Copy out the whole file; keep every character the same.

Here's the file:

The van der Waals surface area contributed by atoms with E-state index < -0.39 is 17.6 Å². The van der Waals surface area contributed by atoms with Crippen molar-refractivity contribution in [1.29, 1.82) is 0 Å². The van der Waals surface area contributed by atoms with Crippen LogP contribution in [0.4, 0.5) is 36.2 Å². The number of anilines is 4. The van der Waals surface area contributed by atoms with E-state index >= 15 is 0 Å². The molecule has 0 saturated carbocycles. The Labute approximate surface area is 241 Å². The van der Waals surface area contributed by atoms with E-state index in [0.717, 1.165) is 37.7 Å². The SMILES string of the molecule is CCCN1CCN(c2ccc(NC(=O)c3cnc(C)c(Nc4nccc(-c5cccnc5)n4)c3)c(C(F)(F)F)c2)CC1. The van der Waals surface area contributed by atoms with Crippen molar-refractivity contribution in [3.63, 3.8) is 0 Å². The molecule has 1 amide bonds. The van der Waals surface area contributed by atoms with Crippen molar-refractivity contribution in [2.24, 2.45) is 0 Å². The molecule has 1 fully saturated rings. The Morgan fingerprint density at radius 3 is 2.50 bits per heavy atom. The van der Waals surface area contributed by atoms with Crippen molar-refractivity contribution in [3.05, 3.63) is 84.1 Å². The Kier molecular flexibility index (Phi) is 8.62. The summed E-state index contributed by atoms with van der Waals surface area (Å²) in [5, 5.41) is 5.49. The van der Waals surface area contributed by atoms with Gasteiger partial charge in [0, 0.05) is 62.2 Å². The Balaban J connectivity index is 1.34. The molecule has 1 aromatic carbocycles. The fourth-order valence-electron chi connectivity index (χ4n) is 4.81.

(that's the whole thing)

The van der Waals surface area contributed by atoms with E-state index < -0.39 is 17.6 Å². The van der Waals surface area contributed by atoms with Crippen molar-refractivity contribution in [1.29, 1.82) is 0 Å². The van der Waals surface area contributed by atoms with Crippen LogP contribution in [0.4, 0.5) is 36.2 Å². The number of anilines is 4. The van der Waals surface area contributed by atoms with E-state index >= 15 is 0 Å². The molecule has 0 saturated carbocycles. The Labute approximate surface area is 241 Å². The van der Waals surface area contributed by atoms with E-state index in [0.717, 1.165) is 37.7 Å². The SMILES string of the molecule is CCCN1CCN(c2ccc(NC(=O)c3cnc(C)c(Nc4nccc(-c5cccnc5)n4)c3)c(C(F)(F)F)c2)CC1. The van der Waals surface area contributed by atoms with Crippen molar-refractivity contribution in [3.63, 3.8) is 0 Å². The molecule has 1 amide bonds. The van der Waals surface area contributed by atoms with Crippen molar-refractivity contribution in [2.24, 2.45) is 0 Å². The molecule has 1 fully saturated rings. The Morgan fingerprint density at radius 3 is 2.50 bits per heavy atom. The van der Waals surface area contributed by atoms with Crippen molar-refractivity contribution in [3.05, 3.63) is 84.1 Å². The Kier molecular flexibility index (Phi) is 8.62. The summed E-state index contributed by atoms with van der Waals surface area (Å²) in [5, 5.41) is 5.49. The van der Waals surface area contributed by atoms with Gasteiger partial charge in [0, 0.05) is 62.2 Å². The Balaban J connectivity index is 1.34. The molecule has 1 aromatic carbocycles. The fourth-order valence-electron chi connectivity index (χ4n) is 4.81.